Zinedine Zidane inspired France to World Cup glory as a player, but his extraordinary career has to a large degree been defined by the Champions League.
His magnificent volleyed goal for Real Madrid in their 2002 win over Bayer Leverkusen at Hampden Park in Glasgow is one of the greatest to be scored in a European Cup final.
As such, it is up there with his brace in France’s 1998 win over Brazil, his country’s Euro 2000 triumph and the infamous headbutt on Marco Materazzi during the 2006 World Cup final among the most memorable moments of his playing days.
He has carried on his love affair with the Champions League as a coach, from his role as assistant to Carlo Ancelotti in Real’s 2014 triumph to leading Madrid to glory himself in the last two seasons.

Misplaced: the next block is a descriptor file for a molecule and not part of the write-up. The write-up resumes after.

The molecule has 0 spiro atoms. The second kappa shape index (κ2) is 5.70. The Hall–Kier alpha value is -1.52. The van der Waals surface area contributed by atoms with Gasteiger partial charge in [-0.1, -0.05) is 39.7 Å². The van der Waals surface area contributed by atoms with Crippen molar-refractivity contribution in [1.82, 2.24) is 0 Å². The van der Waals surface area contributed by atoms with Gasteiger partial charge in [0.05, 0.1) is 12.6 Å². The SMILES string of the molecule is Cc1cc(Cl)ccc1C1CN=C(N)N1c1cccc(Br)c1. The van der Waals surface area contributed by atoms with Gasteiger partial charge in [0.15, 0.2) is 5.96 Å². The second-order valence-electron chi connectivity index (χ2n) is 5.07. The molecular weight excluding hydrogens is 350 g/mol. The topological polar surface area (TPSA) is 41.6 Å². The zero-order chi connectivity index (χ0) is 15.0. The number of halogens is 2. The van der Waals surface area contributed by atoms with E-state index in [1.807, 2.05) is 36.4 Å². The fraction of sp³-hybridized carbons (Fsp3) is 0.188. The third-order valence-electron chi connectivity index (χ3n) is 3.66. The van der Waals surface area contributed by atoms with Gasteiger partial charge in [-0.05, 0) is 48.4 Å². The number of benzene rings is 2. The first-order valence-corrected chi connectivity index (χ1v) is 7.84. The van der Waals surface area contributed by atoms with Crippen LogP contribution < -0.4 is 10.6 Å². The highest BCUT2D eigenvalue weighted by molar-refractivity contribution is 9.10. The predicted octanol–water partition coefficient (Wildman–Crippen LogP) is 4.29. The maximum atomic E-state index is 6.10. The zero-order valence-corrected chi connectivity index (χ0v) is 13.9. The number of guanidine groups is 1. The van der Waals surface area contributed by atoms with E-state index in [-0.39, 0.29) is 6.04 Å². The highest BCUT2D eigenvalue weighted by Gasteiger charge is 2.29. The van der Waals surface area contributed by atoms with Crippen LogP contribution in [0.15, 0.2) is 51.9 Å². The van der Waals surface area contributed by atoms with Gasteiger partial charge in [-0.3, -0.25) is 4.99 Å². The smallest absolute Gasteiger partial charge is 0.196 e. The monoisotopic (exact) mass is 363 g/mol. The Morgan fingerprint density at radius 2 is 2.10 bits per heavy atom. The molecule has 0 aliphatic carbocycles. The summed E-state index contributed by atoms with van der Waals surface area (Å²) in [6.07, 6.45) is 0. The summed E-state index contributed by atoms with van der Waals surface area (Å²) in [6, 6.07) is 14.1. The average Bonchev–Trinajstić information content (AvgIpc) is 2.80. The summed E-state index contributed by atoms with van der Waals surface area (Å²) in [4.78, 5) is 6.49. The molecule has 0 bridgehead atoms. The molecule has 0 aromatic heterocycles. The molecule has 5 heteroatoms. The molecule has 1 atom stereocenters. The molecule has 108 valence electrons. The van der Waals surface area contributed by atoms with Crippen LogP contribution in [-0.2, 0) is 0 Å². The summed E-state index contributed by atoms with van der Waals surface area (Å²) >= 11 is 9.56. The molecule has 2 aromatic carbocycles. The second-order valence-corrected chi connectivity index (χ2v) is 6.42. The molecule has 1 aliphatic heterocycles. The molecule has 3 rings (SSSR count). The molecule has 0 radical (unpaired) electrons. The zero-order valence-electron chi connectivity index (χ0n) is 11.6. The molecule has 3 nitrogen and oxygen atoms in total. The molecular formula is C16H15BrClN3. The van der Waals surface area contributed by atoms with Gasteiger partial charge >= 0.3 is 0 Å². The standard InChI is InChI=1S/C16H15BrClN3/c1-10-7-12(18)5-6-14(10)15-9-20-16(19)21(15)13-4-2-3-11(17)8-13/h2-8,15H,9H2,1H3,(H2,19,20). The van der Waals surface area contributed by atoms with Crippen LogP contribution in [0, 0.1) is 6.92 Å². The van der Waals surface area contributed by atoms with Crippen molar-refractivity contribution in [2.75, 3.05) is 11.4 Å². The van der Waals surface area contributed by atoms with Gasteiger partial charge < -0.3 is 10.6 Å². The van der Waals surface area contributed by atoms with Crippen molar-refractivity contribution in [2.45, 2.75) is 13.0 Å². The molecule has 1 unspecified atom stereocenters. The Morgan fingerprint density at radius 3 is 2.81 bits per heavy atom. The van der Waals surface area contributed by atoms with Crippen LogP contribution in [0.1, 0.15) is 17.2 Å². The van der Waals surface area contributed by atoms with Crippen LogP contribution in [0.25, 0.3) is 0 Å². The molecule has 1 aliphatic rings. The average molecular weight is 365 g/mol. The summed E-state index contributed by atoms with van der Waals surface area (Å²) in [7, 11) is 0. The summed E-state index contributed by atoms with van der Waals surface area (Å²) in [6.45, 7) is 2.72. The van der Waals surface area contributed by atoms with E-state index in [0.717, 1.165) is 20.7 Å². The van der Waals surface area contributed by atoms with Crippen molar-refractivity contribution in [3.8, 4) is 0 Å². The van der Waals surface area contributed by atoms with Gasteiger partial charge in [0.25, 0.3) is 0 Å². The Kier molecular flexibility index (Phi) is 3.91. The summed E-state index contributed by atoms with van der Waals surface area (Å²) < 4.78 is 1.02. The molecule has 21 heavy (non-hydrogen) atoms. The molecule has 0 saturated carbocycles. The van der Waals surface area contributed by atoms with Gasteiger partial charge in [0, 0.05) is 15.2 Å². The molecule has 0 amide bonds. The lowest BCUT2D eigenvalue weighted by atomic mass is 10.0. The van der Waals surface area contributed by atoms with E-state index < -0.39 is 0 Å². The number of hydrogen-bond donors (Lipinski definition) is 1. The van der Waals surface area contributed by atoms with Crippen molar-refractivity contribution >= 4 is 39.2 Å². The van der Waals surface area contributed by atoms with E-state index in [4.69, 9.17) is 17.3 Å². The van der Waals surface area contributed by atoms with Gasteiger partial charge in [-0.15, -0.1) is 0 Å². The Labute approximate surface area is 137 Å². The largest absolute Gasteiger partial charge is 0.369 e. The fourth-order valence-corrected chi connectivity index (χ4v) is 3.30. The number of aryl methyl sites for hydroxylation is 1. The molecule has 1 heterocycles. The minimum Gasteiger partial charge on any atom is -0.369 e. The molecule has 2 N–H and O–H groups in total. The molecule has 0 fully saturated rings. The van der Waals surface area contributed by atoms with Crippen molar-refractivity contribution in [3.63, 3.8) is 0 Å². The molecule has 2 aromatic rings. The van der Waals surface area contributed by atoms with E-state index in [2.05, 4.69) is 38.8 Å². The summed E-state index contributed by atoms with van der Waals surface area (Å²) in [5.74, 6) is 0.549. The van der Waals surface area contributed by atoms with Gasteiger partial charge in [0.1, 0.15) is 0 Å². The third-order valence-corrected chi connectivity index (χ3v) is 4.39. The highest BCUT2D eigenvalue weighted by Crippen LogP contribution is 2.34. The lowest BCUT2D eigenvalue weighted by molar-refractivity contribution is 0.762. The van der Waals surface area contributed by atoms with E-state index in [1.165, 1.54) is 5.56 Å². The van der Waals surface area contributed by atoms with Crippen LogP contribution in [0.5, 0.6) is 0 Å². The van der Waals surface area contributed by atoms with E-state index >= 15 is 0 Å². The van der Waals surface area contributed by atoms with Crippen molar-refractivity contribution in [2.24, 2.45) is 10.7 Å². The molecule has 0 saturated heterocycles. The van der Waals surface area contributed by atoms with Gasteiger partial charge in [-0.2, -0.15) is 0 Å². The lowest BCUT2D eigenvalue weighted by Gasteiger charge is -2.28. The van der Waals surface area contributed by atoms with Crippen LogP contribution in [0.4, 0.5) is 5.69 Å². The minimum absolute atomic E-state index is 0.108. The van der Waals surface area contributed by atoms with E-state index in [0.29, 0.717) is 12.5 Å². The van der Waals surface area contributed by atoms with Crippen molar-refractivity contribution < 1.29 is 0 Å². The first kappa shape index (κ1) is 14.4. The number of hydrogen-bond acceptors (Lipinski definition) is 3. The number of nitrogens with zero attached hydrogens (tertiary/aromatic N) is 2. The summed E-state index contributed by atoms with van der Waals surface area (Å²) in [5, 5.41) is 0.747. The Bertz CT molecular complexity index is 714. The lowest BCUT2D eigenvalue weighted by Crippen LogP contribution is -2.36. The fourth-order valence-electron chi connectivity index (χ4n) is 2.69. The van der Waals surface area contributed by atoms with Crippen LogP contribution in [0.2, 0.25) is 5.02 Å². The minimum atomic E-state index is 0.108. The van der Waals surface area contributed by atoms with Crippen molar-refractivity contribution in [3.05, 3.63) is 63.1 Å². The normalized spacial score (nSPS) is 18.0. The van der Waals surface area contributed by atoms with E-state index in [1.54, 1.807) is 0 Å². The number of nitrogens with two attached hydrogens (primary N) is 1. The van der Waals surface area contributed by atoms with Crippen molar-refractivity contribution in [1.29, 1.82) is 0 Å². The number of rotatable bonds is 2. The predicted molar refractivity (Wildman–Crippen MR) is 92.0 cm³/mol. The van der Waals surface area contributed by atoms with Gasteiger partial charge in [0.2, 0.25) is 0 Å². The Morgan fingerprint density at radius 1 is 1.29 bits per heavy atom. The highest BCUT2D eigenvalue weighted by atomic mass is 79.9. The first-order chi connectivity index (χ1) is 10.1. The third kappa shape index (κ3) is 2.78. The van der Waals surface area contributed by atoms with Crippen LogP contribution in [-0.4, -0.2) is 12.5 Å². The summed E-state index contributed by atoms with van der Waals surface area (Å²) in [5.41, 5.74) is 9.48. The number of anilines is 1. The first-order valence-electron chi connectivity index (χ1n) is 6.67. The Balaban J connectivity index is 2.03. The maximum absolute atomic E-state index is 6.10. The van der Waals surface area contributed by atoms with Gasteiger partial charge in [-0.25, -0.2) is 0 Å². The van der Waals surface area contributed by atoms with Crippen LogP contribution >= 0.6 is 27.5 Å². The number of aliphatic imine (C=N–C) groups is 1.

But now Zidane’s future in charge at the Santiago Bernabeu is hanging by a thread, possibly tied to the outcome of the looming showdown with this formidable Paris Saint-Germain outfit.
For 18 months after his appointment in January 2016, the Frenchman could do no wrong, but a little of the magic has deserted him recently.
“This is an unprecedented situation, but we must live with it, hold our course,” Zidane said in an interview with French radio station RTL aired on Monday.
He has won eight trophies…